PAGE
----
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Typical Video Editing Issues and How to Address Them

video editing

If you’re a videographer or video editor that has problems with editing videos, you’ve clicked on the right blog! Whether you’re new to the world of video editing or you’re someone with experience, there’s definitely something for you here.

Video editing is a complicated process that requires technical skills paired with a whole lot of practice and, of course, a whole lot creativity. It’s not immune to setbacks on the tech end that usually happens when various editing software is used.

Read on for the most typical video editing issues and how to address them:

THE ISSUE: By the time editing is done, the video quality has gone down considerably.

The original footage may be of good quality, but after editing, it becomes of poor quality. This can happen when you have used a video editing tool that may have altered the resolution or bit-rate of the video to a lower value.

ADDRESS IT: Review all of your video settings. There’s a likelihood that your video settings have been converted unknowingly. Even a small change like changing the color encoding system (NTSC to PAL) or even something to do with the frame rate can lead the video quality to be affected entirely.

THE ISSUE: A video (or a few videos) have dead and stuck pixels.

These are pixels that are basically unwanted. Dead pixels are black spots which come about when the RGB sub-pixels are turned off permanently. “Stuck” pixels are spots, usually red, green and blue, that appear on a video screen. This happens when a transistor does not receive enough power, which means light is able to pass through the RGB (Red, Green, and Blue) layer.

ADDRESS IT: Unfortunately, these pixel issues are usually a manufacturing flaw. Your best bet is to call on the manufacturer to ask for some type of support.

THE ISSUE: The computer slows down or crashes entirely while editing.

Video editing takes heavy horsepower. When you’re working on large video files, there’s a good chance your computer will crash – or worse, corrupt important files. The problem occurs when your computer system specifications don’t meet the demands of the editing software. When you’re working on the heavy video files, the system freezes, shuts down, or operates erratically.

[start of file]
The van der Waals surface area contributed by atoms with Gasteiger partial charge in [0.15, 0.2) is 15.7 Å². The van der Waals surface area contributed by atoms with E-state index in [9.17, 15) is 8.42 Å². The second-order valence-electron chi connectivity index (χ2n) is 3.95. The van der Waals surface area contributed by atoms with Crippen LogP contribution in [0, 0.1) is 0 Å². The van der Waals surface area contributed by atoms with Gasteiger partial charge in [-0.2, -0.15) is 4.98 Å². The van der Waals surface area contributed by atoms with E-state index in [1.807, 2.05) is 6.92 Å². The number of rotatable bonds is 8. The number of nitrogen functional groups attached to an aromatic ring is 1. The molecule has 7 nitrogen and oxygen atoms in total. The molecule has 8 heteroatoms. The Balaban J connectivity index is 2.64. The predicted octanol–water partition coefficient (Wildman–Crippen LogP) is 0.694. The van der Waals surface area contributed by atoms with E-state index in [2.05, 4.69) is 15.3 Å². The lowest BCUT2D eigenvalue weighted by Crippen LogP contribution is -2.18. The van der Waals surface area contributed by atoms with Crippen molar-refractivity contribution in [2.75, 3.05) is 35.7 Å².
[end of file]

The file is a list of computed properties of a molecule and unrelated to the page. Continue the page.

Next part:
ADDRESS IT: Review all of your editing programs side-by-side with the specifications of your system. Chances are you might need to get some upgrades done. Another fix is to simply outsource your editing, which will take the pressure off your computer system and save you time as well.

THE ISSUE: During the editing process, the video files get corrupted.

ADDRESS IT: If your video files are corrupted, use a professional video repair tool from a reputable software developer. The tool should be safe and able to fix all kinds of video issues, including errors in sound, video frames, movement of videos, sound and more.

Conclusion

Video editing requires quite a lot of skill technically to be paired with creativity. That said, both beginners and more experienced editors are prone to run into issues. Typical ones include video files getting corrupted, dead and stuck pixels in videos and more.

In need of help from a reliable social media video editing agency? Reach out to Editing Machine today! We want to help YouTubers get the time they would have spent editing back so they can focus on content creation. 

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